US President Barack Obama greets employees as he orders ice cream during a surprise stop at Deb's Ice Cream and Deli in Cedar Rapids, Iowa, July 10, 2012. AFP PHOTO / Saul LOEB (Photo credit should read SAUL LOEB/AFP/GettyImages)
WASHINGTON (WUSA) -- Obama administration Tuesday announced additional initiatives that intended to raise the amount of investment that small businesses can expense next year.
Five of these initiatives are "immediate executive actions that will accelerate Federal payments, reduce paperwork, and make it easier for small firms to access loans and tax credits," a White House statement said.
Obama's action to push small businesses comes right after his call for an expiration of the George W. Bush tax cut for families making more than $250,000 a year, with a one-year extension of tax cut for families that make less than $250,000 a year. For two days, House Speaker John Boehner and Ohio Sen. Rob Portman have been opening fire on the President that his staff is damaging the nation's economic recovery by raising taxes on small businesses.
"Why we would want to tax the people that we expect to create jobs in this country makes no economic sense," Boehner said. "The president can't run on his record because his policies, his economy policies have failed and have made things worse. And as a result, he's turned to the politics of envy and division. That's what this is about, nothing but pure politics."
The small-business package is the response to GOP's accuses of being unfriendly to small businesses and entrepreneurs. White House said that the Obama Administration already "has worked to enact 18 small business tax cuts and numerous measures to help more small businesses access the credit they need to invest, hire, and grow". President Obama said from the White House on Monday that 97% of small business owners fall under the $250,000 threshold, and therefore wouldn't see their taxes go up.
The White House provided more details on the small-business package as follows:
- Accelerate payments to small business subcontractors: Through the Office of Management and Budget, the President will direct agencies to make contract payments along an accelerated timeline to all prime contractors for the next year (typically 15 days after receipt of proper documentation, as opposed to 30 days), with the understanding that those prime contractors will similarly accelerate payments to their small business subcontractors.
- Announce support for Section 179 expensing at $250,000 for one year (requires legislation): President Obama is calling on Congress to let small businesses write off up to $250,000 in capital investments in 2013, such as machinery and equipment, to drive productivity. This builds on the President's proposal for 100% expensing for all firms in 2012. Because an increase in Section 179 expensing was part of the 2001 / 2003 tax cuts, this proposal is included in the President's call for extending those tax cuts for the middle class next year. Without that extension, the expensing limit for small businesses is scheduled to decline to only $25,000 in 2013.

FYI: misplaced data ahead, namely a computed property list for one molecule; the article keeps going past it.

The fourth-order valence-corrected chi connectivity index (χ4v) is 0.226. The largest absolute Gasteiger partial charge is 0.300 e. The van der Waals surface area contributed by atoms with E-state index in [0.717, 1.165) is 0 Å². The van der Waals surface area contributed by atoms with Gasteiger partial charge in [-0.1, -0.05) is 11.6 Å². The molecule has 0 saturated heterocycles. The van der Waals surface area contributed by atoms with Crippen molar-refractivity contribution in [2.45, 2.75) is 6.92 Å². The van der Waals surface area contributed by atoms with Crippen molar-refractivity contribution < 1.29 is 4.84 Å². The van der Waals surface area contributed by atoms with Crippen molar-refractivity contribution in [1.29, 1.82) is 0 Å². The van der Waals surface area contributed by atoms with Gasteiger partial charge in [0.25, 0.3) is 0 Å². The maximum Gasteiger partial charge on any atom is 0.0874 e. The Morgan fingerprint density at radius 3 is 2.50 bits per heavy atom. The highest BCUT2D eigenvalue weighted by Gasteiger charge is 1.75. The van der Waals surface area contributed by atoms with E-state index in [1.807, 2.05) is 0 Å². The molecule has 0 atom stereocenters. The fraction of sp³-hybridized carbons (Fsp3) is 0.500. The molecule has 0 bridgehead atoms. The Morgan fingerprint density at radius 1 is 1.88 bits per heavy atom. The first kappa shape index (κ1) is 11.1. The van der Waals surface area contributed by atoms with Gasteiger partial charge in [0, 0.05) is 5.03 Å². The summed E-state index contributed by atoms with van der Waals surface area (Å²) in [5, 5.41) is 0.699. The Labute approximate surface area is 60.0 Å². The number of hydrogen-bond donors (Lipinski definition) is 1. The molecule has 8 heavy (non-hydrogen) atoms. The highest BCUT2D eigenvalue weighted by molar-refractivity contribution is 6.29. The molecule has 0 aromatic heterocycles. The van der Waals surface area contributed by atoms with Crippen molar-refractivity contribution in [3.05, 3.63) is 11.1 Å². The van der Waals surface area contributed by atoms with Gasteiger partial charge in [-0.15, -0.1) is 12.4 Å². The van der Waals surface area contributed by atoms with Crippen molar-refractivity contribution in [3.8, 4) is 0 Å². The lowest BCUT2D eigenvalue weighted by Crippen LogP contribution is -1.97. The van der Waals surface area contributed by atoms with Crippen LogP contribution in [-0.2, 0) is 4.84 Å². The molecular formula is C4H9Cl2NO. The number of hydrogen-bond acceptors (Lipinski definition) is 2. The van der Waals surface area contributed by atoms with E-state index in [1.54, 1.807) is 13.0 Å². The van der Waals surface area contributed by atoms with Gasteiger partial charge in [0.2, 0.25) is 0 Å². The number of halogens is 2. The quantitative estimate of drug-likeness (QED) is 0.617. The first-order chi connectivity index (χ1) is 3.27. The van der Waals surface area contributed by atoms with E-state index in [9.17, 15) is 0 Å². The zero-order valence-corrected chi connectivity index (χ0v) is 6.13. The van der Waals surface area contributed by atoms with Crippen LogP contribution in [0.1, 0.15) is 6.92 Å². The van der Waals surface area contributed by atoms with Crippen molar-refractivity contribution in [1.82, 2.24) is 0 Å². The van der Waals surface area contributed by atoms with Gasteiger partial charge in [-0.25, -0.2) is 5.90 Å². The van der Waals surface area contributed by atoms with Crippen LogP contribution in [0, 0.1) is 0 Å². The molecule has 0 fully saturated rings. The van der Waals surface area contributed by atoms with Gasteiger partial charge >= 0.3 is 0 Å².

- Increase access to capital through SBA's Small Loan Advantage (SLA) 2.0: SBA is re-launching Small Loan Advantage, one of its key small dollar loan products, as SLA 2.0. This revamped program raises the maximum loan amount from $250,000 to $350,000, streamlines the loan process, and makes it easier for lenders to extend loans to small businesses across America.
- Launch "Quick App" for surety bond guarantees under $250,000: SBA is launching "QuickApp," a streamlined application that will eliminate the need for contractors to complete five unnecessary forms to apply for surety bonds. Providing small firms, particularly in the construction industry, streamlined access to these bonds will make it easier for them to compete for and win additional business, which is important to allowing them to expand and create jobs.
- Reduce paperwork for SBA's Disaster Loan Program: Cutting the online application from 80 screens to three or four screens (depending on loan type) will allow families and businesses easier and quicker access to support for rebuilding after a disaster.
- Align New Markets Tax Credit with the needs of investors in growing small firms: The Obama Administration is working on a set of regulatory reforms to the existing New Markets Tax Credit that will make it easier for community development entities (CDEs) to attract private sector funds for investment in startups and small businesses operating in lower-income communities. The forthcoming regulations are designed to encourage CDEs to invest in other types of small local businesses by relaxing the reinvestment requirements for CDEs investing in certain operating businesses. The Treasury Department is also considering regulatory reforms that would further simplify the requirements for these CDEs and intends to publish these for comment in the future.